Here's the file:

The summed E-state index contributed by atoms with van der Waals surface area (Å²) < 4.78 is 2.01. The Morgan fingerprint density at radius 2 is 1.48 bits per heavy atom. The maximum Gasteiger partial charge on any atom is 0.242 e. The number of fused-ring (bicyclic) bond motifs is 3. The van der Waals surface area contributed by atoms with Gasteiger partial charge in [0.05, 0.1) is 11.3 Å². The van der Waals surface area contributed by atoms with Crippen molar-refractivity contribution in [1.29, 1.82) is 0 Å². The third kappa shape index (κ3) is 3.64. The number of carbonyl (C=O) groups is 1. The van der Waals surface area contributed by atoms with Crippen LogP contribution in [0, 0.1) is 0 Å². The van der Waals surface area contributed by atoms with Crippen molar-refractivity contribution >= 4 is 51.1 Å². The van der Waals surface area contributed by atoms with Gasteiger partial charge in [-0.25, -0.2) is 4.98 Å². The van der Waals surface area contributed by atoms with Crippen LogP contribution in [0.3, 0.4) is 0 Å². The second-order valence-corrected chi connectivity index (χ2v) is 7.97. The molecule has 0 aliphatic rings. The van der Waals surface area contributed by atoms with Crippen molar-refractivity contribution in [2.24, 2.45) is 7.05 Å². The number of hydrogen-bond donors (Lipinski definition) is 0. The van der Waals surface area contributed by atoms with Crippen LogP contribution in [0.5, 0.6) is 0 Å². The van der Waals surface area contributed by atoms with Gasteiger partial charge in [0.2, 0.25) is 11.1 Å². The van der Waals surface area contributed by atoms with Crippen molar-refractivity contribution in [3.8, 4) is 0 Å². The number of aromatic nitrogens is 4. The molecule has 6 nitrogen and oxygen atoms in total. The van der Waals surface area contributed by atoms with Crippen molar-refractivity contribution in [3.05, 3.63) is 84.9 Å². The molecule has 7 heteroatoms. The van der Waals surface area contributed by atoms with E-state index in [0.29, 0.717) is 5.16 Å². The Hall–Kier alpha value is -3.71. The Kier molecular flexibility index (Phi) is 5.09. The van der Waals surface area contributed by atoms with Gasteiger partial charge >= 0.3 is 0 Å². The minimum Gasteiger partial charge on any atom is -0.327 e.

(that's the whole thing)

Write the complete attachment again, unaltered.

The summed E-state index contributed by atoms with van der Waals surface area (Å²) < 4.78 is 2.01. The Morgan fingerprint density at radius 2 is 1.48 bits per heavy atom. The maximum Gasteiger partial charge on any atom is 0.242 e. The number of fused-ring (bicyclic) bond motifs is 3. The van der Waals surface area contributed by atoms with Gasteiger partial charge in [0.05, 0.1) is 11.3 Å². The van der Waals surface area contributed by atoms with Crippen molar-refractivity contribution in [1.29, 1.82) is 0 Å². The third kappa shape index (κ3) is 3.64. The number of carbonyl (C=O) groups is 1. The van der Waals surface area contributed by atoms with Crippen LogP contribution in [0, 0.1) is 0 Å². The van der Waals surface area contributed by atoms with Crippen molar-refractivity contribution >= 4 is 51.1 Å². The van der Waals surface area contributed by atoms with Gasteiger partial charge in [-0.25, -0.2) is 4.98 Å². The van der Waals surface area contributed by atoms with Crippen LogP contribution in [0.3, 0.4) is 0 Å². The second-order valence-corrected chi connectivity index (χ2v) is 7.97. The molecule has 0 aliphatic rings. The van der Waals surface area contributed by atoms with Crippen molar-refractivity contribution in [2.24, 2.45) is 7.05 Å². The number of hydrogen-bond donors (Lipinski definition) is 0. The van der Waals surface area contributed by atoms with Crippen LogP contribution in [0.5, 0.6) is 0 Å². The van der Waals surface area contributed by atoms with Gasteiger partial charge in [0.2, 0.25) is 11.1 Å². The van der Waals surface area contributed by atoms with Crippen molar-refractivity contribution in [3.8, 4) is 0 Å². The number of aromatic nitrogens is 4. The molecule has 6 nitrogen and oxygen atoms in total. The van der Waals surface area contributed by atoms with Crippen molar-refractivity contribution in [3.05, 3.63) is 84.9 Å². The molecule has 7 heteroatoms. The van der Waals surface area contributed by atoms with E-state index in [0.29, 0.717) is 5.16 Å². The Hall–Kier alpha value is -3.71. The Kier molecular flexibility index (Phi) is 5.09. The van der Waals surface area contributed by atoms with Gasteiger partial charge >= 0.3 is 0 Å². The minimum Gasteiger partial charge on any atom is -0.327 e.